“It’s about continuing to bring history alive – we just don’t know where the story is going to end,” Julian Barnwell said, sitting alongside his brother Lincoln in the office of their fourth-generation family printing business, Barnwell Print, in Aylsham.

The brothers, together with their friend James Little, are responsible for the discovery of HMS Gloucester - a 17th Century royal shipwreck dubbed Norfolk’s Mary Rose.

The Gloucester sank off the coast of Great Yarmouth on May 6, 1682, with James Stuart – the future King James II – on board.

North Norfolk News: The wreck of the Gloucester off Yarmouth, 6 May 1682, by Johan Danckerts. It was one of the most

It was en route to Edinburgh when it collided with a sandbank 45km off the coast of Great Yarmouth, sinking within an hour.

Up to 250 people died in the tragedy, but James Stuart – the Duke of York – was saved, later becoming King of England.

The shipwreck had laid hidden beneath the waves of the North Sea for more than three centuries before being unearthed by the brothers in 2007 - but the discovery was only made public last year.

Artefacts recovered from the shipwreck have been on display as part of an exhibition at Norwich Castle Museum – ‘The Last Voyage of The Gloucester: Norfolk’s Royal Shipwreck 1682’ – which will run until September 10 this year.

READ MORE: Visitor numbers revealed for blockbuster shipwreck show

Now, ahead of the first anniversary of the discovery, the brothers hope their charity – The Gloucester 1682 Trust – can raise funds to continue their research and one day open a permanent museum in Great Yarmouth.

READ MORE: 'So good to be back': Brothers revisit royal shipwreck Gloucester

North Norfolk News: Julian and Lincoln Barnwell, outside their fourth-generation Aylsham-based business Barnwell Print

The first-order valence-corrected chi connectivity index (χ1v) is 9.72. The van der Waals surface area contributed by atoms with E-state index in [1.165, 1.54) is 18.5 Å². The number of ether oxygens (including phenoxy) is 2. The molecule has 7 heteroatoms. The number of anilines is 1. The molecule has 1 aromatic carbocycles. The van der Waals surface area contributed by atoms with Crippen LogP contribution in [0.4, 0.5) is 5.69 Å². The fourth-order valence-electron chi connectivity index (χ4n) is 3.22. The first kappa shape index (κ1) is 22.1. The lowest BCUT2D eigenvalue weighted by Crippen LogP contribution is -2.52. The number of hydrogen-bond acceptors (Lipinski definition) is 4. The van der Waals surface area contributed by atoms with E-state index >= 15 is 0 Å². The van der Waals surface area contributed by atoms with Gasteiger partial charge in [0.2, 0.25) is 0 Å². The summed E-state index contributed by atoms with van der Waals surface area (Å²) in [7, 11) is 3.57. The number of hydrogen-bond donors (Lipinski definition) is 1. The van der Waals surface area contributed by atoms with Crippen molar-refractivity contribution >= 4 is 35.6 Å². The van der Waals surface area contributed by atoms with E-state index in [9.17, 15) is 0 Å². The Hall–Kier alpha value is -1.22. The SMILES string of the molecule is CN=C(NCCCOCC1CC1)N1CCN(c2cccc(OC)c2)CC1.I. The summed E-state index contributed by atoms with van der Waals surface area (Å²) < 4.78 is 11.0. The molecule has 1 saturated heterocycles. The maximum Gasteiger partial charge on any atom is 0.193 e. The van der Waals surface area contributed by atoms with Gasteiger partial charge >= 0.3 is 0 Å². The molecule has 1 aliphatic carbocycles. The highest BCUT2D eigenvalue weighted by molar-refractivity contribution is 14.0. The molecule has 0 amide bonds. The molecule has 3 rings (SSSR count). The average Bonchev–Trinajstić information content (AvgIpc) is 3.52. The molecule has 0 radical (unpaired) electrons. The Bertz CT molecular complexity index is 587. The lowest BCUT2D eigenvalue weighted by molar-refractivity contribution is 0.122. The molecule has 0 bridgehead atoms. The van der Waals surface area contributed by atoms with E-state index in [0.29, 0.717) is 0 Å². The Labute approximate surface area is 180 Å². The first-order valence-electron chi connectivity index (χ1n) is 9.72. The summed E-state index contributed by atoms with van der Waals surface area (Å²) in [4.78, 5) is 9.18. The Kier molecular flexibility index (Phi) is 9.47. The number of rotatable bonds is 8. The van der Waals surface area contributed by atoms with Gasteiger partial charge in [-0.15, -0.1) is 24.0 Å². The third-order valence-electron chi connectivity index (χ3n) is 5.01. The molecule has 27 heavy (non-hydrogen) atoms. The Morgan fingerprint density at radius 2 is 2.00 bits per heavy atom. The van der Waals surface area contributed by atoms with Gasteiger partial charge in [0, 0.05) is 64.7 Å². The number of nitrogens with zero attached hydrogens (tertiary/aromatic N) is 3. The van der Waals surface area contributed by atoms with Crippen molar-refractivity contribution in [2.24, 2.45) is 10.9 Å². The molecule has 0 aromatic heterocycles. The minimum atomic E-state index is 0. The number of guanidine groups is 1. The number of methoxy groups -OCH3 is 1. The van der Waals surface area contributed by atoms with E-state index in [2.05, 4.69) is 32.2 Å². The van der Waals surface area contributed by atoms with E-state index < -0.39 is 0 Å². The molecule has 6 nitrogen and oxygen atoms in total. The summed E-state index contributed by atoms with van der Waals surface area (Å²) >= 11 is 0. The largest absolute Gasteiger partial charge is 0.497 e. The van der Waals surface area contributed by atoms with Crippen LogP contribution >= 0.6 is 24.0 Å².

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“We’ll always be known as the people who found the Gloucester, and no one can take that away from us, but we’re still working to continue telling this story,” Julian said.

“Now we’ve got this exhibition we need to build up the public profile of the discovery and get the public behind our fundraising campaign to continue to move forward.

“We’ve made it clear over the years that this is a Norfolk find. This is our story for Norfolk.

“We want to ultimately have a permanent museum in Great Yarmouth, here in Norfolk.”

Half of the ship remains buried beneath the seabed, but the pair are hopeful future trenching can unearth more of the ship’s hidden secrets and treasures.

Professor Claire Jowitt described it as “the most significant historic maritime discovery since the raising of the Mary Rose in 1982” - a historical event both Julian and Lincoln were inspired by.

“A big influence growing up was watching the Mary Rose come up – we both remember watching it on Blue Peter,” Lincoln said.

The brothers live in Wroxham, and have always been avid divers. They have followed in the footsteps of their father - a diver himself, who worked on the discovery of the HMS Association in the late 1960s.

Their sense of adventure and love of the sea was helped by family holidays growing up, which included a diving shark safari in South Africa.

READ MORE: From the Gloucester to Invincible: Shipwrecks found off the Norfolk coast

North Norfolk News: Julian and Lincoln Barnwell

“Later in life we were diving in the North Sea and managed to get enough funds together to buy our own boat and then off we went exploring, trying to find wrecks,” Lincoln said.

“We always loved identifying them and doing the research to find out what happened to them.

“We both love the sea and became shipwreck enthusiasts.”

They said their lives have changed ever since going public with the discovery.

“It’s been a rollercoaster,” Lincoln added.

“The best bit is how lovely the public have been towards us and our story - it’s been really rewarding.

“People are loving it and it’s making them happy. That is the real buzz - seeing the public engage with it. We feel like you’re doing it for everyone."

North Norfolk News: Julian and Lincoln Barnwell, inside their fourth-generation Aylsham-based business Barnwell Print